Multimillion-dollar lidar system to detect biological-warfare agents

The US Army Chemical and Biological Defense Command (Aberdeen Proving Ground, MD) awarded Fibertek (Herndon, VA) a $9.48 million, 36-month contract to design and deliver two lidar systems for biological-agent detection. The lidar source will be a frequency-shifted (266 nm) diode-pumped Nd:YAG laser; its output will be converted to 289 nm, where atmospheric-ozone absorption is lower. Range will be 5 km, and PMTs will monitor tryptophan (an amino acid present in all biological materials) fluoresce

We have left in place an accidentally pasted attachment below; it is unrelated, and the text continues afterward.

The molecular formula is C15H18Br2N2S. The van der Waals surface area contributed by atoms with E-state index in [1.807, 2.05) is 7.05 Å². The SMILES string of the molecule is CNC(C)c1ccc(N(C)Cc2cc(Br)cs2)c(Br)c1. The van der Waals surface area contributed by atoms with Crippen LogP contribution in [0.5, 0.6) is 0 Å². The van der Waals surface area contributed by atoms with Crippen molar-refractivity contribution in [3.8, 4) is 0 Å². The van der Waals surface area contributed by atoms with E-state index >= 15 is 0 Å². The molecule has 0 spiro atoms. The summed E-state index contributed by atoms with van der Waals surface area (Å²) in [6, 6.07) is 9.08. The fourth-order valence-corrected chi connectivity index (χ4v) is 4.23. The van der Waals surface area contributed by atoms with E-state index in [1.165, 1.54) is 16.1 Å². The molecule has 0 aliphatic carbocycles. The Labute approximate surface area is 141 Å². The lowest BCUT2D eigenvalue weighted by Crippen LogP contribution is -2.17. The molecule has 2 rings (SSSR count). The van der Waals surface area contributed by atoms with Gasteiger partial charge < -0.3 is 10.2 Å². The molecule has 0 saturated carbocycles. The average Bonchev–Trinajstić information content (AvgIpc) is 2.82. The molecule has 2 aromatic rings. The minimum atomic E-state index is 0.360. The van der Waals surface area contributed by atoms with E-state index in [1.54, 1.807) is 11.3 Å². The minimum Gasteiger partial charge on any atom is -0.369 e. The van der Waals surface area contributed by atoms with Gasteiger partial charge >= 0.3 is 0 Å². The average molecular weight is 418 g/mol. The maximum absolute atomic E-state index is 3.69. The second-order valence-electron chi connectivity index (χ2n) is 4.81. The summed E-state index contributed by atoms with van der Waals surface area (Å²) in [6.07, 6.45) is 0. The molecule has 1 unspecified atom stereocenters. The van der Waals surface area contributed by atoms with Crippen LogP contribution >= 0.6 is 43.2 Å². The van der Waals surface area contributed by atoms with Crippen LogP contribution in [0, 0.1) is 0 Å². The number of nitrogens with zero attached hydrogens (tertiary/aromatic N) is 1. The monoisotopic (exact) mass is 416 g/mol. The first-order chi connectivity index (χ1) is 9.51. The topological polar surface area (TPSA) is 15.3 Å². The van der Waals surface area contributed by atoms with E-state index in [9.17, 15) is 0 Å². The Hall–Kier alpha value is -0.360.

Multimillion-dollar lidar system to detect biological-warfare agents

The US Army Chemical and Biological Defense Command (Aberdeen Proving Ground, MD) awarded Fibertek (Herndon, VA) a $9.48 million, 36-month contract to design and deliver two lidar systems for biological-agent detection. The lidar source will be a frequency-shifted (266 nm) diode-pumped Nd:YAG laser; its output will be converted to 289 nm, where atmospheric-ozone absorption is lower. Range will be 5 km, and PMTs will monitor tryptophan (an amino acid present in all biological materials) fluorescence in the 300-400-nm region. Other capabilities will include detecting and tracking biological aerosol clouds and distinguishing between these and nonbiological aerosols and hard targets.

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